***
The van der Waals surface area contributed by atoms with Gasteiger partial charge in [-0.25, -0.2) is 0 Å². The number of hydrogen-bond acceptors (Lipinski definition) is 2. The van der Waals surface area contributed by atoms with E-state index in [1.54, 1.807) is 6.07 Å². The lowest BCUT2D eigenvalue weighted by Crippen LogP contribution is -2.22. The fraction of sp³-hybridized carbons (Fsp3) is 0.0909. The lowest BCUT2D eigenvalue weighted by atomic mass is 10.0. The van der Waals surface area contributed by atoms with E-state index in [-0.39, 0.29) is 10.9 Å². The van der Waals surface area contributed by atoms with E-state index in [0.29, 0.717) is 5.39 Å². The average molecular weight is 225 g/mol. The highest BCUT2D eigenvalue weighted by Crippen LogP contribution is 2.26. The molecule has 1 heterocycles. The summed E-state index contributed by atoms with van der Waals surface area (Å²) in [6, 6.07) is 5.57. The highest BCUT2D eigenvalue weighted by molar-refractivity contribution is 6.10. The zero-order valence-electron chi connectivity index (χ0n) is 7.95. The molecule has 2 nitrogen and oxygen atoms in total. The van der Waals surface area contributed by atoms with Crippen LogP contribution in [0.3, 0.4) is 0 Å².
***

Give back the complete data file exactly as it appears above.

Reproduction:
The van der Waals surface area contributed by atoms with Gasteiger partial charge in [-0.25, -0.2) is 0 Å². The number of hydrogen-bond acceptors (Lipinski definition) is 2. The van der Waals surface area contributed by atoms with E-state index in [1.54, 1.807) is 6.07 Å². The lowest BCUT2D eigenvalue weighted by Crippen LogP contribution is -2.22. The fraction of sp³-hybridized carbons (Fsp3) is 0.0909. The lowest BCUT2D eigenvalue weighted by atomic mass is 10.0. The van der Waals surface area contributed by atoms with E-state index in [-0.39, 0.29) is 10.9 Å². The van der Waals surface area contributed by atoms with E-state index in [0.29, 0.717) is 5.39 Å². The average molecular weight is 225 g/mol. The highest BCUT2D eigenvalue weighted by Crippen LogP contribution is 2.26. The molecule has 1 heterocycles. The summed E-state index contributed by atoms with van der Waals surface area (Å²) in [6, 6.07) is 5.57. The highest BCUT2D eigenvalue weighted by molar-refractivity contribution is 6.10. The zero-order valence-electron chi connectivity index (χ0n) is 7.95. The molecule has 2 nitrogen and oxygen atoms in total. The van der Waals surface area contributed by atoms with Crippen LogP contribution in [0.3, 0.4) is 0 Å².